Kingdom of Priests

To my surprise tonight, I returned home from work about 8 pm to discover my two oldest children speaking Yiddish. They are Ezra and Naomi, ages 7 and 6, hereafter to be designated by their accustomed nicknames Ezzie and Noma. They weren’t actually conversing fluently in Yiddish but at their Jewish school, run by Chabad, they have been learning in Yiddish as well as Hebrew the Mah nishtanah part of the Passover Seder.

There, traditionally a little kid will ask in a plaintive, singsongy melody how Passover differs from all other nights of the year. Noma started extravagantly throwing around the word Ongeleynterheit, which she haughtily informed me is Yiddish for “reclining” — or in Hebrew, mesubin.

Passover starts next Wednesday night, when the first Seder is held. The requirement in the Seder liturgy is to recline or lean on your side at certain points, to emphasize our freedom from slavery. Slaves, like soldier, must stand at attention, ready for their human master’s next order. Not so with free men and women.

Passover recalls the liberation and exodus from slavery that the Jews experienced according traditional reckoning in the year 1312 BCE. The law of reclining at the Seder is explained by Rabbi Joseph Soloveitchik as a way of evoking the rejection of the “authority of man,” of a generalized “defiance” in the face of any authority that claims a right to command us outside the frame of reference defined by the Torah.

As it turns out, I’ve been thinking a lot about this commandment of Haseivah, reclining at the Seder. Somehow, it is a key to freedom. Because Passover is about freedom. Relaxing leads to liberation.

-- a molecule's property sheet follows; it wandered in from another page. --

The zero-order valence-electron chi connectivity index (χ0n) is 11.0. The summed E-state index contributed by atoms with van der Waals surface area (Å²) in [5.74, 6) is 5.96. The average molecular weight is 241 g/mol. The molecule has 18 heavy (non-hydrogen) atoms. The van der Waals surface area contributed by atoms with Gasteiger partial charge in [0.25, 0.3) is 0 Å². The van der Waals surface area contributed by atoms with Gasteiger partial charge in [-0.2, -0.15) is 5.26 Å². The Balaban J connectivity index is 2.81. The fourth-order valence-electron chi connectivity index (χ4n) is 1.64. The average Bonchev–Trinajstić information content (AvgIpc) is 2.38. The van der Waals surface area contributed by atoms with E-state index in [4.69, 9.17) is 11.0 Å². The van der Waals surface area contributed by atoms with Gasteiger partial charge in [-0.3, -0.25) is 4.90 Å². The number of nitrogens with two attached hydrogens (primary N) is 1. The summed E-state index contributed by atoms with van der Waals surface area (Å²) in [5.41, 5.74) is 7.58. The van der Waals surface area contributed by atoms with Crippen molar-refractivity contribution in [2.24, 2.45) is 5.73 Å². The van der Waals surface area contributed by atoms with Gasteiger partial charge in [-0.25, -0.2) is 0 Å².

The Biblical source for this may be Exodus 13:18, which describes how, following the exodus from Egypt, “God led the [Jewish] people on a roundabout route through the desert to the Sea of Reeds.” The Hebrew word for leading in this roundabout way (va’yasev) is identical in its root to Haseivah, the practice of leaning at your Seder. The connection concept is curvature — of the route or of the spine.

There is a literal level at which this connection between freedom, on one hand, and escape and slouching relaxedly on the other is clearly true. Harry Houdini apparently was able to perform many of his seemingly magical escapes, which he always denied were at all supernatural in character, by an unusual but not genuinely magical ability to first tense and expand his muscles while being bound by ropes or chains or whatever, and then by relaxing his muscles. 

Presumably, relaxation is also the secret behind his ability to do things like survive in a sealed box underwater in a swimming pool for an hour and a half. He performed that stunt at the Shelton Hotel in New York (49th and Lex, where my parents were later married, coincidentally) in 1926. Relaxing your body greatly reduces the need for oxygen, among other things. You know how when you are tense, you tend to hyperventilate.